If one woman were to require maternity leave I would struggle to pay another person to cover that leave.

    In effect, I would not be able to afford to pay myself a proper wage whilst my staff member was on leave, as my wage would go towards paying the person providing cover.

    It’s not just about wages either – training up cover staff is costly in terms of time and resources, then there’s advertising, agency fees etc.

    The bottom line is that if two members of my staff were on maternity leave at the same time, my business would fold completely.

    Even my own family planning hinged on the hope that no other staff members were planning pregnancies at the same time, although I couldn’t discuss that with them, of course.

    Maternity leave is a great deal more than “a bit of a pain” for many small business.

    Which isn’t the fault of pregnant women, of course.

    We need a government that rewards small businesses for managing to stay afloat in the current economic climate, let alone employ people.

    We need support to enable us to employ the best person for each role, irrespective of their age or gender.

    It’s outrageous that we’re put in the position of considering whether to employ someone because they may need to take maternity leave, and outrageous that our businesses could fold if they do!

    1. It’s good to have your point of view on the matter and I can see your points. But something does need to be done so that women of a childbearing age aren’t treated as pariahs. And part of that comes from valuing women and motherhood more in general. That message needs to come from the government down. Fat chance though. Laws will probably change but only in favour of business. Not those also in need but with less money.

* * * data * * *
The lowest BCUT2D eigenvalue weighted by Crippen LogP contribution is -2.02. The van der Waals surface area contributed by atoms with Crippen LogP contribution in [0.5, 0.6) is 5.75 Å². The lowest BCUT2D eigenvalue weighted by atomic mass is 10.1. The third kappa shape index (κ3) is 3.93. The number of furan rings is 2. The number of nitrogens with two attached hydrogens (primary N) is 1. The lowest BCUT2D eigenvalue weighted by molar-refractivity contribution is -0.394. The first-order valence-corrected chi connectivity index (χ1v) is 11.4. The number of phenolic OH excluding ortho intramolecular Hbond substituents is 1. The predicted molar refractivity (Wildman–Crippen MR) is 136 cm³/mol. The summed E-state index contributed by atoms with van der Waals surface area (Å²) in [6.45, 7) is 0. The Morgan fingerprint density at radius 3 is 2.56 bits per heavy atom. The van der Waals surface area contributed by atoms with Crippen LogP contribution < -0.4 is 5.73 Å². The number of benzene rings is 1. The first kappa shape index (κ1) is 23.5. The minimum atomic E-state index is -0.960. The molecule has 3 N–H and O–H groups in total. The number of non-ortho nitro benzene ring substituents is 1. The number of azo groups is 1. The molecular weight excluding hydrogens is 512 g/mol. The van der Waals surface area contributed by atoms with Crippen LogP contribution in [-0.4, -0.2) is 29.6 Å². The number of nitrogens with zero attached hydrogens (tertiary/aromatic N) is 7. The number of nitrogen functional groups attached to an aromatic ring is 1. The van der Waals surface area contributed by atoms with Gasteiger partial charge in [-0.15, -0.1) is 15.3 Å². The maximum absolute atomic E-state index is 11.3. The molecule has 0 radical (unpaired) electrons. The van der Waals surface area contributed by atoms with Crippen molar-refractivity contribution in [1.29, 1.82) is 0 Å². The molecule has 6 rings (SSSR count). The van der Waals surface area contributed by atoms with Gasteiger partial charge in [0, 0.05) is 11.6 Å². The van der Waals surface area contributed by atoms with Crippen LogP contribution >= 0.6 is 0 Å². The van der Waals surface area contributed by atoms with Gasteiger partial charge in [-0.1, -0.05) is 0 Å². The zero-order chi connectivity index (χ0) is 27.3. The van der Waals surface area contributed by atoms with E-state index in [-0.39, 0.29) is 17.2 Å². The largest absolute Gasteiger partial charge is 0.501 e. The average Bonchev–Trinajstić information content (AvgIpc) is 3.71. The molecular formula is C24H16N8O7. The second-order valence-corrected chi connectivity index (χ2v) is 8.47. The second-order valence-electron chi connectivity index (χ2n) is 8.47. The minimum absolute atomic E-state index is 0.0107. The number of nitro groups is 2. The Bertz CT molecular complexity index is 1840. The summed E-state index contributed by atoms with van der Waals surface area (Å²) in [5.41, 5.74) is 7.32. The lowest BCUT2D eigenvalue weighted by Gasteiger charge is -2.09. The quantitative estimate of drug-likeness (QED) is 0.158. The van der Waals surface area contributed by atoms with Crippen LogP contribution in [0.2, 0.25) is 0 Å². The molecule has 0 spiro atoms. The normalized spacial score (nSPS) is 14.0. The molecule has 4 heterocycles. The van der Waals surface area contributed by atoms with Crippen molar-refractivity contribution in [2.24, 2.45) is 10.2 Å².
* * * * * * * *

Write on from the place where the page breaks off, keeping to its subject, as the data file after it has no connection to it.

2. Bravo! I heard that comment, too, and was speechless with disgust. No, it can’t be fun as a small employer to have an employee on mat leave. But the bottom line is that you can release her for antenatal appts, and pay her statutory maternity pay (for which I understand you can be reimbursed?) and hire someone on a temporary contract to cover her leave the option to extend it. Perhaps I am naive, but that doesn’t seem like the end of the world, the flatlining of the economy, and the death-knell of small and medium sized businesses to me. So much of these sentiments is either employers with slack (or no) HR processes, or thinly disguised misogyny. Or both!

  3. Hear hear! It’s no wonder so many women lack confidence, is it, I mean clearly we are the root cause of all the problems in the world with our disgusting rounded bodies and our awkward emotions and our insistence on having periods and babies. It’s a good job men never have to take extended periods of time off work with no warning when they have car accidents or heart attacks or sudden diagnoses of sever illness isn’t it, because imagine the strain that would put on small businesses. Oh,
    hang on…

  4. Tebbit is an arse, no doubt about it; but, as Megan says, the situation currently is that small businesses can be brought down by a couple of maternity leaves and therefore any small business owner who wants to keep their business going has to consider this when employing. I’ve been pondering and I have no idea what the solution is. Being slightly left of centre politically I’d prefer us to be looking at a Scandinavian type solution where we pay higher taxes and support men and women properly to look after children and/or put them into good childcare. Any other solution would involve women in becoming more flexible and thereby losing some of their hardfoughtfor rights. It’s a pay off, the rights we currently have mean we could be less attractive employees (though of course no one is ever allowed to discuss these factors at interview) but if we become more flexible we might have to give up some of those rights to become more employable….. Anyhow, I’m no expert, I took redundancy during my first mat leave and now find myself unemployable 7 years later since I’ve “not got any recent work experience”….. but that’s a whole other (related) can of worms!